With the increase in temperature, the mobility of electrons and holes in a semiconductor actually decreases like the decrease in mobility of electrons in metals. But, there is a large increase in the charge carrier concentration due to more breakage of covalent bonds with the increasing temperature. It is so large that conductivity increasing temperature and the decrease in mobility has no influence.
According to the equation of the drift velocity
(v = eE/m ×ζ ), v ∝ E
But v cannot be increased indefinitely by increasing E and the relation does not hold good at high values of E. it is so because, at high temperature, the increase in drift velocity of free electrons will bring more collisions and hence average time between two successive collisions (i.e. ζ) starts decreasing. As a result of it, the drift velocity saturates at thermal velocity and becomes almost independent of electric field at higher values of E.
The exact value of E where drift velocity saturates depends on the nature of semiconductor, doping and other defects in the semiconducting crystal.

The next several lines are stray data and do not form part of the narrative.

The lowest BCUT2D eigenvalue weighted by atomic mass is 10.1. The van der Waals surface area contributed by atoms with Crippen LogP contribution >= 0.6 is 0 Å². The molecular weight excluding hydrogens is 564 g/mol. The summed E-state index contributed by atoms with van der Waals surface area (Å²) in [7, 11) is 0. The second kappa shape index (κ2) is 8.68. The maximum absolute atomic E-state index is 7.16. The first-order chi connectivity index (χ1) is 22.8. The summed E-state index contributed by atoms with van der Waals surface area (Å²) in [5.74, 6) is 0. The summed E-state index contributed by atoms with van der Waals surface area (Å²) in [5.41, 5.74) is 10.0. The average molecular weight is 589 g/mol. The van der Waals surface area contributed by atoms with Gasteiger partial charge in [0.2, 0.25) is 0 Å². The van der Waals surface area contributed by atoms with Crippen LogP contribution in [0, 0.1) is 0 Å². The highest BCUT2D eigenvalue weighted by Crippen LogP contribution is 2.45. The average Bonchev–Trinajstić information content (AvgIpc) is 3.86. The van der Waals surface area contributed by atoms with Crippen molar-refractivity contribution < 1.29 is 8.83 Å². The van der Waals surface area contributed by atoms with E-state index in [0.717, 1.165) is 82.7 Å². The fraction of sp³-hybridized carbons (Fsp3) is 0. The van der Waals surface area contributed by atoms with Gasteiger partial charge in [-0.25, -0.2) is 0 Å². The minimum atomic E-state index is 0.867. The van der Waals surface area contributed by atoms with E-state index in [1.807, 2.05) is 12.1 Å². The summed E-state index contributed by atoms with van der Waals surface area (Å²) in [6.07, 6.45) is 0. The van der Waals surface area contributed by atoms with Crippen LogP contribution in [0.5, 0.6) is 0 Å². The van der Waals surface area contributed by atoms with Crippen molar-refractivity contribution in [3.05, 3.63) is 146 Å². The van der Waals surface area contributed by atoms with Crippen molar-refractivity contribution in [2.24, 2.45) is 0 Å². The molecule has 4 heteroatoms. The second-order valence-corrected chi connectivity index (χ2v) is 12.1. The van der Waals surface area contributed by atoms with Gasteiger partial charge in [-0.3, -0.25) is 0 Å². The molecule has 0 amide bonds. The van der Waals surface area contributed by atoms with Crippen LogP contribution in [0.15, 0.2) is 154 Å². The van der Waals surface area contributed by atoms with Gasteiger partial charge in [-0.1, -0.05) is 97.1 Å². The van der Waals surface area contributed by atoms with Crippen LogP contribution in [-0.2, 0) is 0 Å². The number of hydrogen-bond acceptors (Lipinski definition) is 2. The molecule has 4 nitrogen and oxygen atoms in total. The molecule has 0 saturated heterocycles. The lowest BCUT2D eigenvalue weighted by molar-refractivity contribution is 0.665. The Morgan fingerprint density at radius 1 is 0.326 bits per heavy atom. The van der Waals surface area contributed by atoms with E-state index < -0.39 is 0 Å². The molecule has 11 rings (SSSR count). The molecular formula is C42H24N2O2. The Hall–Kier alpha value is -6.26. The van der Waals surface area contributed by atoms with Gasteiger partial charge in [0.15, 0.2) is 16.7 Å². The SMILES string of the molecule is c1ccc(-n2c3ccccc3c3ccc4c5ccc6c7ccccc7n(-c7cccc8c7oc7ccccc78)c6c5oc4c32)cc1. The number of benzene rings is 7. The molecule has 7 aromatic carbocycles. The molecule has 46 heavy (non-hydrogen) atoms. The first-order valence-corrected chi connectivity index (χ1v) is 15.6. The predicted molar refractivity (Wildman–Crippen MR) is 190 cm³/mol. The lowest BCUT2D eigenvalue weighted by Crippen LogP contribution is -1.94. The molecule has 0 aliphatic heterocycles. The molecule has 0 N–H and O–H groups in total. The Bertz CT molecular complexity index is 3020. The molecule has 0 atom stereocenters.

In intrinsic semiconductor the fraction (ƒ) of the number of electrons raised from valence based to conduction band at temperature TK is given by
ƒ € e –Eg/kT
Where Eg is the value of energy band gap. The above relation shows that as T increases ƒ also increases. It means with the increase in temperature the number of electrons in conduction band increases. Due to which the conductivity of semiconductor increases with increase in temperature.
Conductivity of p-type semiconductor: in this case nh >> ne and nh = Na, where Na is the number density of acceptor atoms. Therefore, conductivity of p-type semiconductor is
σp = e Naµh
Intrinsic conduction: the number density of intrinsic current carriers (ni) of a semiconductor varies with temperature T, according to relation
ni = A0 T3/2e-Eg/kT
A0 = constant, independent of temperature
k = Boltzmann constant,
Eg = energy gap at 0 K
The energy gap: the forbidden energy gap Eg in a semiconductor is a function of temperature. It has been found that
Eg (T) = 0.785 – 2.23 × 10-4 T
For silicon, Eg (T) = 1.21 – 3.60 × 10-4 T.
At room temperature (300 K),
For Ge, Eg = 0.72 eV
And for Si, Eg = 1.1 eV.
The mobility of charge carriers varies as T-m over a temperature range of 100 to 400 K.
i.e. u ∝ T-m
In case of germanium, m = 1.66 for electron and 2.33 for hole.
In case of silicon, m = 2.5 for electron and 2.7 for hole.
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